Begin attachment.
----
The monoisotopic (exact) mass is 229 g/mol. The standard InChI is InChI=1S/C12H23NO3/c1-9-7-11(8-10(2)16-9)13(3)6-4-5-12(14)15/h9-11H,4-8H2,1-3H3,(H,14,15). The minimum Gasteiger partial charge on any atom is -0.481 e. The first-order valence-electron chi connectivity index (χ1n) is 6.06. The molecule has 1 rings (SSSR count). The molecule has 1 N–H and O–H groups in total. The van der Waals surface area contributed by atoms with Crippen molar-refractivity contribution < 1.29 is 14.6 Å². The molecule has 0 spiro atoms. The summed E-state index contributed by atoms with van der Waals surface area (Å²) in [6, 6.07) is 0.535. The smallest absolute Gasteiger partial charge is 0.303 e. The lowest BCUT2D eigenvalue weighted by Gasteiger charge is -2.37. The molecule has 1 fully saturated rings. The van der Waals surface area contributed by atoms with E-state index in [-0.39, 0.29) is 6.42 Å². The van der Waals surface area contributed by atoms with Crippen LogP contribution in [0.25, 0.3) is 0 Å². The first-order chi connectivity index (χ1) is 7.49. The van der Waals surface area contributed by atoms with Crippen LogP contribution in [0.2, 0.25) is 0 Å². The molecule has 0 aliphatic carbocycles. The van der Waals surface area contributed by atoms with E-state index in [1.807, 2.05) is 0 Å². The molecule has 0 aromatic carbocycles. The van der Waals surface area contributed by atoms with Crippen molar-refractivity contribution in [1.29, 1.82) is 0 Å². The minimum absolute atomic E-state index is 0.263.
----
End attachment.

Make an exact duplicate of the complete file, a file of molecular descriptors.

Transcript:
The monoisotopic (exact) mass is 229 g/mol. The standard InChI is InChI=1S/C12H23NO3/c1-9-7-11(8-10(2)16-9)13(3)6-4-5-12(14)15/h9-11H,4-8H2,1-3H3,(H,14,15). The minimum Gasteiger partial charge on any atom is -0.481 e. The first-order valence-electron chi connectivity index (χ1n) is 6.06. The molecule has 1 rings (SSSR count). The molecule has 1 N–H and O–H groups in total. The van der Waals surface area contributed by atoms with Crippen molar-refractivity contribution < 1.29 is 14.6 Å². The molecule has 0 spiro atoms. The summed E-state index contributed by atoms with van der Waals surface area (Å²) in [6, 6.07) is 0.535. The smallest absolute Gasteiger partial charge is 0.303 e. The lowest BCUT2D eigenvalue weighted by Gasteiger charge is -2.37. The molecule has 1 fully saturated rings. The van der Waals surface area contributed by atoms with E-state index in [-0.39, 0.29) is 6.42 Å². The van der Waals surface area contributed by atoms with Crippen LogP contribution in [0.25, 0.3) is 0 Å². The first-order chi connectivity index (χ1) is 7.49. The van der Waals surface area contributed by atoms with Crippen LogP contribution in [0.2, 0.25) is 0 Å². The molecule has 0 aliphatic carbocycles. The van der Waals surface area contributed by atoms with E-state index in [1.807, 2.05) is 0 Å². The molecule has 0 aromatic carbocycles. The van der Waals surface area contributed by atoms with Crippen molar-refractivity contribution in [1.29, 1.82) is 0 Å². The minimum absolute atomic E-state index is 0.263.